by WELLINGTON TONI
HARARE, (ItNews Zimbabwe) – BROADCASTING Authority of Zimbabwe (BAZ) says the low cost of licence fees for Community Radio Stations is designed to ensure all 10 slots are taken up by various organisations to open up media space.
BAZ has invited applications for community radio stations, campus stations and commercial television broadcasting services as promised by the Minister of Information, Publicity and Broadcasting Services Monica Mutsvanga at the World Radio Day celebrations last week.
A community radio station licence costs ZWL$17 000 per annum and is valid for 10 years with the application fee pegged at $8500.
BAZ chief executive officer Obert Muganyura said they had taken into account that most applications for community radio licences are expected to be start-ups.
“It’s a deliberate Government plan to ensure an all-inclusive national dialogue on issues affecting various communities and the fees that have been set are not prohibitive. Most of these people interested in registering are new in the industry and the costs are manageable. We therefore encourage all interested parties to lodge their applications by March 20 after collecting the forms from us.
“Further, the allocated 10 areas for community radio stations cover previously marginalized areas in terms of coverage those that have not been able to access services that are currently available especially border towns that would have had to rely on foreign stations,” he said.
While Skyz Metro FM boss Qhubani Moyo welcomed the opening of the media space, journalist Stanley Karombo saw gloom and doom.
“The current operating environment is not good for any radio or tv station and most of the companies will go down in under a year,” Karombo said.
Zimbabwe Union of Journalists (ZUJ) secretary general Foster Dongozi said: “We welcome this as a very positive development and a reflection of the ‘open for business’ mantra that the Government is always talking about. It’s a development that is going to result in the investment and growth of the media industry. It is also going to create job opportunities for journalism graduates who cannot be absorbed by the existing media institutions at the moment.”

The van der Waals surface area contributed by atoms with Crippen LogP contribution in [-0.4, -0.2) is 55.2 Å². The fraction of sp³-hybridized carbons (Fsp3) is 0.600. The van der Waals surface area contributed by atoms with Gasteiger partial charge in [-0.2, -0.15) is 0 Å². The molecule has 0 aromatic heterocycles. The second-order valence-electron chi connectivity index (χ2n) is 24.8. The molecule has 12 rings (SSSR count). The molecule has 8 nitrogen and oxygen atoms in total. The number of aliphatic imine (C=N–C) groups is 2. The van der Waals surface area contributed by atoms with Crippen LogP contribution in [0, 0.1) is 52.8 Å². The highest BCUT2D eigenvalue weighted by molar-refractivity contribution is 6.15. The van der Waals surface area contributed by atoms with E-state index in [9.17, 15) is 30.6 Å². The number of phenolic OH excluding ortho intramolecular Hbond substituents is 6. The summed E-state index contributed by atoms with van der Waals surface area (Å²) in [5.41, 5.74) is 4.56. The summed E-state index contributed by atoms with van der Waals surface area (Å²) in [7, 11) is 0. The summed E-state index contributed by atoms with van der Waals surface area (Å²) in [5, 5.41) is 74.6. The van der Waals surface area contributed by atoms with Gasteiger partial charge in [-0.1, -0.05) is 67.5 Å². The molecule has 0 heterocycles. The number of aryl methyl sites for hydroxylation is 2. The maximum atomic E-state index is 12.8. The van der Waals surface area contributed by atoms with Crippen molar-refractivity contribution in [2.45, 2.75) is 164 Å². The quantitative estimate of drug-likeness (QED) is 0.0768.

BAZ divided allocations to 10 areas starting with Rukotso and Susamoya while category two covers the border town of Plumtree (gateway to neighbouring Botswana) and its environs Empandeni and Ndolwane and Maphisa in the Kezi area, all in Matabeleland South.
There is also Victoria Falls and Hwange in Matabeleland North while Beitbridge and Shashi areas are also in the list.
Binga, Kamativi, Kariba, Mapengula and Siabuwa have also been targeted alongside Mbembesi, Shamva, Manama, Legion and Alaska. Chipinge, Chimanimani, Gwendingwe, Rusitu and Chibuwe.
The new stations will cover a radius of 5km. Interested parties have up to March 20, 2020 to submit their applications.
Campus radio stations have been allocated 19 slots and include all universities in the country and the Harare Institute of Technology, Harare Polytechnic and the Christian College of Southern Africa (CCOSA) while Bulawayo Polytechnic has been left out.
These are required to fork out ZWL$21 500 in application fees and $42 500 annually in licence fees.
Six commercial television broadcasting services licences are up for offer with an application fee of ZWL$42 500 while the annual fee has been pegged at a whooping ZWL$306 000.
Currently, the Zimbabwe Broadcasting Corporation (ZBC) has the monopoly in television with one station and more than four radio stations while Zimpapers is in the process of launching the Zimbabwe Television Network (ZTN).
Zimpapers also have Star FM among other provincial stations.
There is ZiFM owned by former Government minister and journalist Supa Mandiwanzira in Harare and Skyz Metro FM owned by Moyo, a Zimbabwe Electoral Commission (ZEC) commissioner in Bulawayo-both private entities.